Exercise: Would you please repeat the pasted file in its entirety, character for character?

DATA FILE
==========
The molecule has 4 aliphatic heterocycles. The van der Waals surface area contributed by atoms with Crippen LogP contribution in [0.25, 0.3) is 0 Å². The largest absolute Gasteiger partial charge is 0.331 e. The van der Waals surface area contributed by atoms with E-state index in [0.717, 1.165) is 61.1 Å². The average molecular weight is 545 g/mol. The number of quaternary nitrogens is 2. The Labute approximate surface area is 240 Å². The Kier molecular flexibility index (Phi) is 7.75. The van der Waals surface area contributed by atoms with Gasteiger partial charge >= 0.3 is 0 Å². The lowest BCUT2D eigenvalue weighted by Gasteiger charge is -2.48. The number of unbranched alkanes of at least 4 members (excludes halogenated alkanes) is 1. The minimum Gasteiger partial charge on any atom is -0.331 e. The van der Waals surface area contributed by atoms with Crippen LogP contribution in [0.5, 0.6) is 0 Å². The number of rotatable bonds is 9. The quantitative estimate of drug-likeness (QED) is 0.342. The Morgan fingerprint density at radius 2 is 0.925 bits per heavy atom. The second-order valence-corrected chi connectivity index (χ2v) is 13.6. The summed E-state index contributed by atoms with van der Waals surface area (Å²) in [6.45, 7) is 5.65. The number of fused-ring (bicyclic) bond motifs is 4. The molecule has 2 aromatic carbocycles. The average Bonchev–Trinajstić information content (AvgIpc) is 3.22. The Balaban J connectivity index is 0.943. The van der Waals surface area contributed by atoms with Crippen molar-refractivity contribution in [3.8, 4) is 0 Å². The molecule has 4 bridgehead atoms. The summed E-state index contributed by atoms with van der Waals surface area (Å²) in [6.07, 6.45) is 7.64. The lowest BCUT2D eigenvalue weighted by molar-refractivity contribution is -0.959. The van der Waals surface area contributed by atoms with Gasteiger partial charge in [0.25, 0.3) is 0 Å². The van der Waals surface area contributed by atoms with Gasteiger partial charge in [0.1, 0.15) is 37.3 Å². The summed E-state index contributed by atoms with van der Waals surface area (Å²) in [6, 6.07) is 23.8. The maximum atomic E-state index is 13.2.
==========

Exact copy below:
The molecule has 4 aliphatic heterocycles. The van der Waals surface area contributed by atoms with Crippen LogP contribution in [0.25, 0.3) is 0 Å². The largest absolute Gasteiger partial charge is 0.331 e. The van der Waals surface area contributed by atoms with E-state index in [0.717, 1.165) is 61.1 Å². The average molecular weight is 545 g/mol. The number of quaternary nitrogens is 2. The Labute approximate surface area is 240 Å². The Kier molecular flexibility index (Phi) is 7.75. The van der Waals surface area contributed by atoms with Gasteiger partial charge >= 0.3 is 0 Å². The lowest BCUT2D eigenvalue weighted by Gasteiger charge is -2.48. The number of unbranched alkanes of at least 4 members (excludes halogenated alkanes) is 1. The minimum Gasteiger partial charge on any atom is -0.331 e. The van der Waals surface area contributed by atoms with Crippen LogP contribution in [0.5, 0.6) is 0 Å². The number of rotatable bonds is 9. The quantitative estimate of drug-likeness (QED) is 0.342. The Morgan fingerprint density at radius 2 is 0.925 bits per heavy atom. The second-order valence-corrected chi connectivity index (χ2v) is 13.6. The summed E-state index contributed by atoms with van der Waals surface area (Å²) in [6.45, 7) is 5.65. The number of fused-ring (bicyclic) bond motifs is 4. The molecule has 2 aromatic carbocycles. The average Bonchev–Trinajstić information content (AvgIpc) is 3.22. The Balaban J connectivity index is 0.943. The van der Waals surface area contributed by atoms with Crippen molar-refractivity contribution in [3.8, 4) is 0 Å². The molecule has 4 bridgehead atoms. The summed E-state index contributed by atoms with van der Waals surface area (Å²) in [6.07, 6.45) is 7.64. The lowest BCUT2D eigenvalue weighted by molar-refractivity contribution is -0.959. The van der Waals surface area contributed by atoms with Gasteiger partial charge in [0.25, 0.3) is 0 Å². The van der Waals surface area contributed by atoms with Gasteiger partial charge in [0.1, 0.15) is 37.3 Å². The summed E-state index contributed by atoms with van der Waals surface area (Å²) in [6, 6.07) is 23.8. The maximum atomic E-state index is 13.2.